These estimates do not factor in the likelihood of increased longevity anticipated by today’s generation. Nor do they include indirect costs such as losses in wages, fringe benefits and productivity. According to the University of Alabama injury information network, “These average about $60,000 per year in March 2006 dollars, but vary substantially based on education, severity of injury, and pre-injury employment history”.

    The costs are staggering and this burden is borne primarily by Medicaid and Medicare. If you dare to proceed with the math, you soon reach 12 digit numbers over the course of my son’s life for he and his peers in the exclusive club of the spinal cord injured. The final figure is somewhere in the neighborhood of what four years of an ill-conceived war costs, just for palliative care.


    WHEELCHAIRS, SO AGILE on smooth surfaces, are awkward on grass. Noah’s little brother Ike, all 6’5” of him, helped negotiate the uneven terrain of the outdoor venue. They are both former ski racers. Together they slalomed through the horde of graduates and family clogging the narrow aisles.

    They learned to ski and race on the slopes of Mt. Hood where I volunteered with the National Ski Patrol. From that activity we received a family pass at Cooper Spur Ski Area. For several years we made “first tracks” and then cleared the slopes at day’s end. They became wonderful skiers.

    Their skill and daring developed under the tutelage of local legendary ski coaches, Bill Cimock and Victor “The Inflictor” Roy.

    Noah, a member of the 1996 Oregon State High School Championship ski team, is not skiing these days. Ike, who showed promise as a Junior Olympic competitor, stopped racing to pursue his passion for freestyle. He now prefers to jump off cliffs. He also made an imposing bodyguard amid the throng at the summer commencement.


    We crammed ourselves on physiology and anatomy. We learned the foreign languages of disability rights and neuroscience. We became students of advocacy. Education would not cure our son. But our vigilance to become informed gave us a respite from the bedlam.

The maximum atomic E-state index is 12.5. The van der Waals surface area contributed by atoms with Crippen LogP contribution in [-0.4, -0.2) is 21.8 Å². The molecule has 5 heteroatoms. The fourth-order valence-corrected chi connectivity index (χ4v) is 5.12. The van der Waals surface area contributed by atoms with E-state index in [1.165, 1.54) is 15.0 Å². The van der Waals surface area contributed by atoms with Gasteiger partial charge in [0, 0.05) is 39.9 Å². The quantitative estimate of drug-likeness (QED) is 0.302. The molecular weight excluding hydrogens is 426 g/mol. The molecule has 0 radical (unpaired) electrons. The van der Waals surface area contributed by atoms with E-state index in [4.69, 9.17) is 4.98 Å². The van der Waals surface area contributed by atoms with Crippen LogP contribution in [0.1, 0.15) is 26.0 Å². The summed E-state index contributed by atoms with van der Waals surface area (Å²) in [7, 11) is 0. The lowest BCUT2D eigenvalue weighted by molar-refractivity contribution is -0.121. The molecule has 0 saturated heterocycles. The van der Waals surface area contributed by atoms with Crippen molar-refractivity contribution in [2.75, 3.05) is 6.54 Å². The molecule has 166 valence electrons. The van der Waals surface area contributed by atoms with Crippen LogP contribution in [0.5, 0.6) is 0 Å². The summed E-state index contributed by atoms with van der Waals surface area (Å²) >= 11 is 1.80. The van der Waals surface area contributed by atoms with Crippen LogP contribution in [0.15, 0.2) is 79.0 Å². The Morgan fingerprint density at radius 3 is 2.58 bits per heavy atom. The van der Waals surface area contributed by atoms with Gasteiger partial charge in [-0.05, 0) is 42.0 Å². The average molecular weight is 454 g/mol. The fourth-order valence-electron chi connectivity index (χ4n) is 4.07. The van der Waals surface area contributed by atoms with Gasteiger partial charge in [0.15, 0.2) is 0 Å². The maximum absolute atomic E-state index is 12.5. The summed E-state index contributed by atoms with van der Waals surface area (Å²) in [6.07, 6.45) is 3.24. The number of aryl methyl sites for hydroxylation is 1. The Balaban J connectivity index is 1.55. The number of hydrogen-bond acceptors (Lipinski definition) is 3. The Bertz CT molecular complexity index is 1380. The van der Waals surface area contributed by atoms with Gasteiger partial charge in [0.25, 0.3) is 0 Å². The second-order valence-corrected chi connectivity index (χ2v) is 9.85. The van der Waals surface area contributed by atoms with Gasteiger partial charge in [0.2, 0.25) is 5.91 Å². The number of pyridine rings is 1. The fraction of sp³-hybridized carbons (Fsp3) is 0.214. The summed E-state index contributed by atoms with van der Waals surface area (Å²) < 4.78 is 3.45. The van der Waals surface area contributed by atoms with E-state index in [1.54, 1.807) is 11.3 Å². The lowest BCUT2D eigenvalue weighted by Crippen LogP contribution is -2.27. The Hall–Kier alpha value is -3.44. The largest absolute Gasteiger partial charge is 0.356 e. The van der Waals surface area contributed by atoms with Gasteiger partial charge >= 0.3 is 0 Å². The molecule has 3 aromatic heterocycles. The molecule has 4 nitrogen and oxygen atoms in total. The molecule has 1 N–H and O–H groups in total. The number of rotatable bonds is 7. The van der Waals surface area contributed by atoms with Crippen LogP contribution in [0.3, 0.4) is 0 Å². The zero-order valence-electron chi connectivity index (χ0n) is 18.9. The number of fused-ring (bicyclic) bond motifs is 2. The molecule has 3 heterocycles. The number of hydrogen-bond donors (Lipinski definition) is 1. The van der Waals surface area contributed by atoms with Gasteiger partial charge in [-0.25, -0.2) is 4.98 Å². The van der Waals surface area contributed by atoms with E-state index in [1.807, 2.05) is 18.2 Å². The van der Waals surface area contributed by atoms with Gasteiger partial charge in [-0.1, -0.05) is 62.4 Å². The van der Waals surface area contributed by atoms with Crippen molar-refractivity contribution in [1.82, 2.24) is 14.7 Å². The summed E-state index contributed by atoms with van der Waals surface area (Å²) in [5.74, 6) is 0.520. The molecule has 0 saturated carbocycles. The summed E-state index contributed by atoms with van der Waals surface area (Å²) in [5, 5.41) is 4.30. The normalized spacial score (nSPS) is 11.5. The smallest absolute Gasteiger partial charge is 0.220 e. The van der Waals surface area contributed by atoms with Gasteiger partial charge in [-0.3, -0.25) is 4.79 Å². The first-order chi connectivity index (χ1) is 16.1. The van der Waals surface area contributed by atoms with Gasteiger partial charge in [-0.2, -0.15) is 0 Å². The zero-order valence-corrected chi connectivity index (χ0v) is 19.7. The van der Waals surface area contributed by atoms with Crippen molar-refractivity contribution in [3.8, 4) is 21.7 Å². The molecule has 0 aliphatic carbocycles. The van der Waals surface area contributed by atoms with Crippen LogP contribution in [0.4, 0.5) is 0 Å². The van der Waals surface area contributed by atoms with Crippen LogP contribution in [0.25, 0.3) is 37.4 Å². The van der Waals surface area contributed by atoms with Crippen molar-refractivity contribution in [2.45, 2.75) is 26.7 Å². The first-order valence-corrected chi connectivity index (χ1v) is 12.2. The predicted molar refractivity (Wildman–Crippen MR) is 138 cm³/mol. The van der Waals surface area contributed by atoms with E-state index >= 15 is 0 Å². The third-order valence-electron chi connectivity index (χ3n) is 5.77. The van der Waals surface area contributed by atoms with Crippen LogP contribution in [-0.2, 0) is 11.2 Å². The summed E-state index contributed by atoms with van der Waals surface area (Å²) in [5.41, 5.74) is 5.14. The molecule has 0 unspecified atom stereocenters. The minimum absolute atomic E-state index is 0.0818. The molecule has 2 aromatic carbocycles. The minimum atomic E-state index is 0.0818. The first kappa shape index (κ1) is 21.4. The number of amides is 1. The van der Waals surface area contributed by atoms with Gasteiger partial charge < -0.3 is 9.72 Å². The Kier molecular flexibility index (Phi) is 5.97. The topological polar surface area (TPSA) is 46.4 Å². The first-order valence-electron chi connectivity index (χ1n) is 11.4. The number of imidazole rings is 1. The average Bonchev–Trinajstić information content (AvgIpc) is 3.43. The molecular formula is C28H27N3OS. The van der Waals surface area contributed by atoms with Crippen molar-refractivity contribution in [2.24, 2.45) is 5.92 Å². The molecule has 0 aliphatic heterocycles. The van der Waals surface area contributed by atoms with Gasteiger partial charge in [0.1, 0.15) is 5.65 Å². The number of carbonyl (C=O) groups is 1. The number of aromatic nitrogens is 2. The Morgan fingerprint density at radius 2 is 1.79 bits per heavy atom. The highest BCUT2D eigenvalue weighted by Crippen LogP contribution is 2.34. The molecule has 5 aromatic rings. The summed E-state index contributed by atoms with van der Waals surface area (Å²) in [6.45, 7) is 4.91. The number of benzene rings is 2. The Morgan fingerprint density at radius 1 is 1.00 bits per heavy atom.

The healing is a stew of adaptation and bodily repair seasoned with plenty of resignation. It is unique for each person and family with a spinal injury. Universally, however, it is ugly. You curse social services, medical practitioners, politicians, and your loved ones. You experience a cornucopia of incontinence, pain, and shattered dreams. The negatives rule for a long, long while.

    • • •

    Part 2 of this special guest article, "An Oregon Tale", will appear on New West Columbia Gorge on Wednesday. HERE

    • • •

    John E. Smith, a husband, father, writer, and area postmaster is from Hood River, Oregon. Smith writes commentary on disability issues and scientific research relating to paralysis. He also advocates for the spinal cord injured community and, by extension, for those living with any neuro-degenerative condition. Smith blogs about his book-in-progress here.

    Photo Credits: John E. Smith, Joey Gottlieb, Scott Conerly, Nikki Guerra and the incomparable Scott Pruett on the Think Pink pics
    Tragedy turned to Success, we can all be proud. I hope the World is paying attention.
    Last edited by john smith; 03-28-2007 at 09:59 AM.

  3. #3

    Thank you for adding more of the text. However, I cut some out, indicating where with a <snip>. It is important for the publisher that the "Tale" be linked and read on their site. A courtesy of copyright.